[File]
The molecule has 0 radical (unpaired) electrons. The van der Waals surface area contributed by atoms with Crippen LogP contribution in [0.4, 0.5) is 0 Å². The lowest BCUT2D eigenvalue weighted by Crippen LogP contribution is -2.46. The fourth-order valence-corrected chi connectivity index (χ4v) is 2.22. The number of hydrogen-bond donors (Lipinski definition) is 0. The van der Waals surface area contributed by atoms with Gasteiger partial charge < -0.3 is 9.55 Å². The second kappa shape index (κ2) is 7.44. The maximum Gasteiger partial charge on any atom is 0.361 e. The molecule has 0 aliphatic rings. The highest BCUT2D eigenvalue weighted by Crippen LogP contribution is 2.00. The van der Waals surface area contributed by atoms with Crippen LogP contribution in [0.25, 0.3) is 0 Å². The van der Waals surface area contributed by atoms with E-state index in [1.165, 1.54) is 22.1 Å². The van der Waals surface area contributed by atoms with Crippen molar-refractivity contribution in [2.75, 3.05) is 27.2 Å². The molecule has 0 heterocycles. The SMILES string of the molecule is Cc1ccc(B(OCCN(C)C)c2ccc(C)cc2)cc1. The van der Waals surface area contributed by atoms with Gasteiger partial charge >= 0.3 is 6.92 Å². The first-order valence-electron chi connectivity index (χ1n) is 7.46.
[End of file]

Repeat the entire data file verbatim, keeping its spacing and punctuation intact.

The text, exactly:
The molecule has 0 radical (unpaired) electrons. The van der Waals surface area contributed by atoms with Crippen LogP contribution in [0.4, 0.5) is 0 Å². The lowest BCUT2D eigenvalue weighted by Crippen LogP contribution is -2.46. The fourth-order valence-corrected chi connectivity index (χ4v) is 2.22. The number of hydrogen-bond donors (Lipinski definition) is 0. The van der Waals surface area contributed by atoms with Gasteiger partial charge < -0.3 is 9.55 Å². The second kappa shape index (κ2) is 7.44. The maximum Gasteiger partial charge on any atom is 0.361 e. The molecule has 0 aliphatic rings. The highest BCUT2D eigenvalue weighted by Crippen LogP contribution is 2.00. The van der Waals surface area contributed by atoms with Crippen LogP contribution in [0.25, 0.3) is 0 Å². The van der Waals surface area contributed by atoms with E-state index in [1.165, 1.54) is 22.1 Å². The van der Waals surface area contributed by atoms with Crippen molar-refractivity contribution in [2.75, 3.05) is 27.2 Å². The molecule has 0 heterocycles. The SMILES string of the molecule is Cc1ccc(B(OCCN(C)C)c2ccc(C)cc2)cc1. The van der Waals surface area contributed by atoms with Gasteiger partial charge >= 0.3 is 6.92 Å². The first-order valence-electron chi connectivity index (χ1n) is 7.46.